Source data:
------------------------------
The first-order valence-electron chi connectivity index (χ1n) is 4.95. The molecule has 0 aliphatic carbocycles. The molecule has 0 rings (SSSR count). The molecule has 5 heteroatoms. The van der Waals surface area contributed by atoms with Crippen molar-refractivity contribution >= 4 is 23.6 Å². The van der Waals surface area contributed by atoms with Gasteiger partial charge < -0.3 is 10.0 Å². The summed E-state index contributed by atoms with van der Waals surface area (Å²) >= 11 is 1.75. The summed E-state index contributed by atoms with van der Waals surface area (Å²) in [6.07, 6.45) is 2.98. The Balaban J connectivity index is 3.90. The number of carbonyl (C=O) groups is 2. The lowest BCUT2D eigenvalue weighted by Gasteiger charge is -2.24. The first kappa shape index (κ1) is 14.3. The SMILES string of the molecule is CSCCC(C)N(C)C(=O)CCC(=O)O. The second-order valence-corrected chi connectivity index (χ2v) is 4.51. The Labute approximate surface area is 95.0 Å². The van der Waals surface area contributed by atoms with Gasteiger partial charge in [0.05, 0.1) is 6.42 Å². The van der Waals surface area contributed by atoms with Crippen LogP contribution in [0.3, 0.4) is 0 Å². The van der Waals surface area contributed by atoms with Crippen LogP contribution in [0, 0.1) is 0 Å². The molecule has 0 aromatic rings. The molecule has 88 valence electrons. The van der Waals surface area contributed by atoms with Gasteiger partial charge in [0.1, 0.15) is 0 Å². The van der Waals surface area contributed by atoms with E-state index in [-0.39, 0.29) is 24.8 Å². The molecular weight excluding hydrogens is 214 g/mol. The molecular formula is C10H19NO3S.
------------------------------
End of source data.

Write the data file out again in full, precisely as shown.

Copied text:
The first-order valence-electron chi connectivity index (χ1n) is 4.95. The molecule has 0 aliphatic carbocycles. The molecule has 0 rings (SSSR count). The molecule has 5 heteroatoms. The van der Waals surface area contributed by atoms with Crippen molar-refractivity contribution >= 4 is 23.6 Å². The van der Waals surface area contributed by atoms with Gasteiger partial charge < -0.3 is 10.0 Å². The summed E-state index contributed by atoms with van der Waals surface area (Å²) >= 11 is 1.75. The summed E-state index contributed by atoms with van der Waals surface area (Å²) in [6.07, 6.45) is 2.98. The Balaban J connectivity index is 3.90. The number of carbonyl (C=O) groups is 2. The lowest BCUT2D eigenvalue weighted by Gasteiger charge is -2.24. The first kappa shape index (κ1) is 14.3. The SMILES string of the molecule is CSCCC(C)N(C)C(=O)CCC(=O)O. The second-order valence-corrected chi connectivity index (χ2v) is 4.51. The Labute approximate surface area is 95.0 Å². The van der Waals surface area contributed by atoms with Gasteiger partial charge in [0.05, 0.1) is 6.42 Å². The van der Waals surface area contributed by atoms with Crippen LogP contribution in [0.3, 0.4) is 0 Å². The van der Waals surface area contributed by atoms with Crippen LogP contribution in [0, 0.1) is 0 Å². The molecule has 0 aromatic rings. The molecule has 88 valence electrons. The van der Waals surface area contributed by atoms with Gasteiger partial charge in [0.1, 0.15) is 0 Å². The van der Waals surface area contributed by atoms with E-state index in [-0.39, 0.29) is 24.8 Å². The molecular weight excluding hydrogens is 214 g/mol. The molecular formula is C10H19NO3S.